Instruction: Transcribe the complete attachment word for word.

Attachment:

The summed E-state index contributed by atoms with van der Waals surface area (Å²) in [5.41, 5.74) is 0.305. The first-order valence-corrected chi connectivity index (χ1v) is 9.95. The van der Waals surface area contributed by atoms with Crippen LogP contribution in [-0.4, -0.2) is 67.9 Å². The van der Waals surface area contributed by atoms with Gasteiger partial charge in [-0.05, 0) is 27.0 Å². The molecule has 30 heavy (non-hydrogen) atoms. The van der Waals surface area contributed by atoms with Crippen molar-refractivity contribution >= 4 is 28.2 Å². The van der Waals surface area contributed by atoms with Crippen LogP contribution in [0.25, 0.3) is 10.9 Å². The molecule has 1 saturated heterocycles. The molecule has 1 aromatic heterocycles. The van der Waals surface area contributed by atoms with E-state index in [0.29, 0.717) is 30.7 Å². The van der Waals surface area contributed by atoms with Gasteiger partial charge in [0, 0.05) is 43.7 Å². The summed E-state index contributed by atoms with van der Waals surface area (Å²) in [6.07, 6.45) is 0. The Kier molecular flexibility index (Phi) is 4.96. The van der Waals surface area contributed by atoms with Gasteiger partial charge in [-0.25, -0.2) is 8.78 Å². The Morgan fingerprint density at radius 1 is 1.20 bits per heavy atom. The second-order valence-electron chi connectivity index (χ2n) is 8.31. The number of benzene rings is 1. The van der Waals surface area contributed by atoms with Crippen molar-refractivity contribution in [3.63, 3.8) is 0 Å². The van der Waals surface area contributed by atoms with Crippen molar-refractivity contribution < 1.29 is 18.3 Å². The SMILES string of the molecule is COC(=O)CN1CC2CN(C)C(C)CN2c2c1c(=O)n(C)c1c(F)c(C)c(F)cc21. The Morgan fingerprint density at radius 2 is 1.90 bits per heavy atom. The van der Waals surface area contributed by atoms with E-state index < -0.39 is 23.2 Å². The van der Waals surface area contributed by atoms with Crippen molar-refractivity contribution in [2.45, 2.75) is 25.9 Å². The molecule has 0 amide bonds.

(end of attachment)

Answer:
The summed E-state index contributed by atoms with van der Waals surface area (Å²) in [5.41, 5.74) is 0.305. The first-order valence-corrected chi connectivity index (χ1v) is 9.95. The van der Waals surface area contributed by atoms with Crippen LogP contribution in [-0.4, -0.2) is 67.9 Å². The van der Waals surface area contributed by atoms with Gasteiger partial charge in [-0.05, 0) is 27.0 Å². The molecule has 30 heavy (non-hydrogen) atoms. The van der Waals surface area contributed by atoms with Crippen molar-refractivity contribution >= 4 is 28.2 Å². The van der Waals surface area contributed by atoms with Crippen LogP contribution in [0.25, 0.3) is 10.9 Å². The molecule has 1 saturated heterocycles. The molecule has 1 aromatic heterocycles. The van der Waals surface area contributed by atoms with E-state index in [0.29, 0.717) is 30.7 Å². The van der Waals surface area contributed by atoms with Gasteiger partial charge in [0, 0.05) is 43.7 Å². The summed E-state index contributed by atoms with van der Waals surface area (Å²) in [6.07, 6.45) is 0. The Kier molecular flexibility index (Phi) is 4.96. The van der Waals surface area contributed by atoms with Gasteiger partial charge in [-0.25, -0.2) is 8.78 Å². The Morgan fingerprint density at radius 1 is 1.20 bits per heavy atom. The second-order valence-electron chi connectivity index (χ2n) is 8.31. The number of benzene rings is 1. The van der Waals surface area contributed by atoms with Crippen molar-refractivity contribution in [3.63, 3.8) is 0 Å². The van der Waals surface area contributed by atoms with Crippen molar-refractivity contribution < 1.29 is 18.3 Å². The SMILES string of the molecule is COC(=O)CN1CC2CN(C)C(C)CN2c2c1c(=O)n(C)c1c(F)c(C)c(F)cc21. The Morgan fingerprint density at radius 2 is 1.90 bits per heavy atom. The van der Waals surface area contributed by atoms with E-state index < -0.39 is 23.2 Å². The van der Waals surface area contributed by atoms with Crippen molar-refractivity contribution in [2.45, 2.75) is 25.9 Å². The molecule has 0 amide bonds.